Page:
How can I see the Ursid meteor shower?
The last meteor shower of 2020 is set to peak. Here's how you can spot the shooting star display in the UK.
Skygazers and astronomers rejoice! You can soon see the Ursid meteor shower – the final display of shooting stars this year – as the Earth passes through a cloud of cometary dust.
The Ursid meteor shower is expected to peak some time during the night of Monday 21 December and will be visible until the early morning of Tuesday 22 December.
This celestial display caused by a stream of debris falling into our atmosphere from the comet 8P/Tuttle (also known as Comet Tuttle). The comet orbits our Sun once every 13 years.
Read more about stargazing:
- A beginner's guide to stargazing, no telescope required
- How can I see the Andromeda Galaxy?
- How can I see Betelgeuse?
The Ursid meteor shower is usually sparse, producing only around five meteors per hour at its peak. However, as the shower’s peak coincides with a quarter Moon, shooting stars will be visible in the night sky. Weather permitting, of course.
The shooting stars appear to radiate from near the Beta Ursae Minoris (Kochab) in the constellation Ursa Minor.
As the meteor shower also occurs around the time of the winter solstice, stargazers have a large window to view the night sky.
The meteors, mostly no bigger than a grain of sand, burn up as they hit the atmosphere at 36 miles per second to produce a shooting stream of light in the sky.
Peak temperatures can reach anywhere from 1,648-5,537°C as they speed across the sky.
How can I see the Ursid meteor shower in the UK?
The best time to observe the shower is between 4.30pm and 6pm UK time GMT on Monday 21 December.
To have a better view of the shower, try getting away from all artificial lights and allow at least 45 minutes for your eyes to adjust to the dark.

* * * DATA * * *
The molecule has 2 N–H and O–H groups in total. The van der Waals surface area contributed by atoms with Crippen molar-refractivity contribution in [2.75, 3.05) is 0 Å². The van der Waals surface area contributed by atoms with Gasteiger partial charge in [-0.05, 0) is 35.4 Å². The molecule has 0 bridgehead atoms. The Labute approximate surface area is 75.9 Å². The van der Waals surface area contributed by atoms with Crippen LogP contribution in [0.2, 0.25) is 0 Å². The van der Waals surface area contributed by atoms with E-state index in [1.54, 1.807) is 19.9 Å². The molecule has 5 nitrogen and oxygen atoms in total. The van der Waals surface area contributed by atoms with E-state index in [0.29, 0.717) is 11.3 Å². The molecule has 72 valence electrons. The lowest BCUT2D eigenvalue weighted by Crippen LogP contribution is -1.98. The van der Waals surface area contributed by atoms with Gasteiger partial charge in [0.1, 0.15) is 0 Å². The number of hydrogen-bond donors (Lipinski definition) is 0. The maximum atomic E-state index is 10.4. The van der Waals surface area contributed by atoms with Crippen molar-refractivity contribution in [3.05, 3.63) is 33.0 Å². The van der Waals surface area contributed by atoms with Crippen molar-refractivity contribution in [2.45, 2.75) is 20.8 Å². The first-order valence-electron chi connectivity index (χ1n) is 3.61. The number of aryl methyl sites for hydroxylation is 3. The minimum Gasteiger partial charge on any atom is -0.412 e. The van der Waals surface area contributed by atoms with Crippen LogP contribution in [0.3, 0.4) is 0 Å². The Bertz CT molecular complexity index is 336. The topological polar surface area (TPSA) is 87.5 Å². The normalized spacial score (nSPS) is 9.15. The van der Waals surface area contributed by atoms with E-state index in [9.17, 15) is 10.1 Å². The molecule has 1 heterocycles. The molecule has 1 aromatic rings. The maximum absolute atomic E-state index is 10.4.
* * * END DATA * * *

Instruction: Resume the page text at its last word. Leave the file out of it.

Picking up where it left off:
The meteors will be visible to the naked eye, so no telescope or binoculars needed.
The celestial display will also coincide with the great conjunction as Jupiter and Saturn will appear just 0.1 degrees apart – roughly equivalent to a fifth of the Moon’s diameter.
This conjunction – where objects appear very close to each other in the sky – will be the closest the two planets have appeared together since 1623.
Both the gas giants will appear to the naked eye as a single bright object in the night sky, which some refer to as the “Christmas star”.
Looking for stargazing tips? Check out our complete astronomy for beginners UK guide.
Thomas is Digital editor at BBC Science Focus. Writing about everything from cosmology to anthropology, he specialises in the latest psychology, health and neuroscience discoveries. Thomas has a Masters degree (distinction) in Magazine Journalism from the University of Sheffield and has written for Men’s Health, Vice and Radio Times. He has been shortlisted as the New Digital Talent of the Year at the national magazine Professional Publishers Association (PPA) awards. Also working in academia, Thomas has lectured on the topic of journalism to undergraduate and postgraduate students at The University of Sheffield.
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